This article was published in Australian Dictionary of Biography, Volume 2, (MUP), 1967
This is a shared entry with Evan Nepean
Evan Nepean (1752-1822), civil servant, and Nicholas Nepean (1757-1823), marine and army officer, were the sons of Nicholas Nepean of Saltash, Cornwall, England. Evan entered the navy as a clerk and served as a purser in ships on the American coast during the rebellion of the American colonies. In 1782 he was appointed secretary to Lord Shuldham, port-admiral at Plymouth, and later that year became under-secretary of state in the Home Department. In this post he was concerned in the arrangements for the dispatch of the First Fleet and the administration of the newly established penal colony in New South Wales during its early years. In 1795 he was appointed secretary of the Admiralty, possibly through the influence of Admiral Sir John Jervis. He was created a baronet in 1804 and was a lord of the Admiralty in 1804-06. After six years out of office he was governor of Bombay in 1812-19 and died at Loders, Dorset, on 2 October 1822. He is remembered by Point Nepean, Victoria, and the Nepean River, New South Wales.
His brother Nicholas was baptized at Saltash on 9 November 1757 and joined the marines as a second lieutenant in December 1776. He saw action off Brest in July 1778 in the Ocean. He became a first lieutenant in December 1778, saw service in the Triton and Britannia, and was engaged in the recruiting service until February 1783. He remained in the marines until 1789, when he joined the New South Wales Corps as a captain on 5 June.
Nepean arrived in Sydney in June 1790 in the Neptune, in charge of the first detachment of the New South Wales Corps and, until the arrival of Major Francis Grose, he was the corps' commanding officer. During the voyage 'the fiery Nepean' had quarrelled with John Macarthur, as a result of which Macarthur applied for Nepean to be court-martialled, but Grose succeeded in arranging a settlement of their dispute. From May 1791 Nepean was stationed at Parramatta, where Surgeon John Harris criticized his administration, accusing him of using his men for his own profit, and commenting that Nepean was discontented at not receiving promotion. In September 1793 Grose sent Nepean home in the Britannia because of ill health. When the ship called at Norfolk Island in November Lieutenant-Governor Philip Gidley King directed Nepean to take charge of the island while he visited New Zealand. King asked Nepean to convey his impressions of Norfolk Island to the British government and gave him dispatches to take to England. Owing to the ship meeting pirates in the Malacca Straits he went to Batavia, where he stayed, very ill, until February 1794. Next year he was appointed major and in September joined the 93rd Regiment as lieutenant-colonel. Thereafter, interspersed with periods on half-pay, he served in Ireland 1795-96, Gibraltar 1802-03, and Canada 1807-10. He was not killed there, as has been stated, but was regularly promoted until he attained the rank of lieutenant-general in 1814. On 21 April 1784 he married Johanna Francina Carolina (1767?-1845), daughter of Major Wedikind of the 11th Hanoverian Regiment, at Stoke Damerel, Devon. They had four sons, all of whom followed naval and military careers. Nicholas finally retired on half-pay in June 1814, and died at Newton Abbot, Devon, on 18 December 1823. His wife died on 4 June 1845.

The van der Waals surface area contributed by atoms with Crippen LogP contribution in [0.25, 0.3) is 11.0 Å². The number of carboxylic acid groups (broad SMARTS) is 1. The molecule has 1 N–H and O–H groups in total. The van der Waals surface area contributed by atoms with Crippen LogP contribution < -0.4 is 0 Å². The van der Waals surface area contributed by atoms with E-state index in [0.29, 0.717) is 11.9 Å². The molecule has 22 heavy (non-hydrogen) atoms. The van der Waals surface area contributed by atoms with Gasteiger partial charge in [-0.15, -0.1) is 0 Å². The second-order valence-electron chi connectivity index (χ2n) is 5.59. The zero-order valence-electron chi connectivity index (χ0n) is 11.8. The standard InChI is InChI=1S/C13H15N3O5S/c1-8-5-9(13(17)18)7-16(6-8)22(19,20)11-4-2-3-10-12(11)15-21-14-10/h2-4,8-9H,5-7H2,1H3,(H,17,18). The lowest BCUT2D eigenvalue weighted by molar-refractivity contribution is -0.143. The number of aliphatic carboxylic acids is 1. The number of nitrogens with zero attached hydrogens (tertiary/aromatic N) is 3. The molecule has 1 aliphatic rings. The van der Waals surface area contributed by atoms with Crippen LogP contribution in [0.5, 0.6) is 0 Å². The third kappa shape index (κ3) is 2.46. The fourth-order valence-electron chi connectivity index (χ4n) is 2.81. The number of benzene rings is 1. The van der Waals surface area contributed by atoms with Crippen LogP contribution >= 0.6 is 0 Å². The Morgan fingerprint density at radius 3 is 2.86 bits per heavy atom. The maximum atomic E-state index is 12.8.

Vivienne Parsons, 'Nepean, Nicholas (1757–1823)', Australian Dictionary of Biography, National Centre of Biography, Australian National University, http://adb.anu.edu.au/biography/nepean-nicholas-2847/text3381, published first in hardcopy 1967, accessed online 30 May 2015.
This article was first published in hardcopy in Australian Dictionary of Biography, Volume 2, (MUP), 1967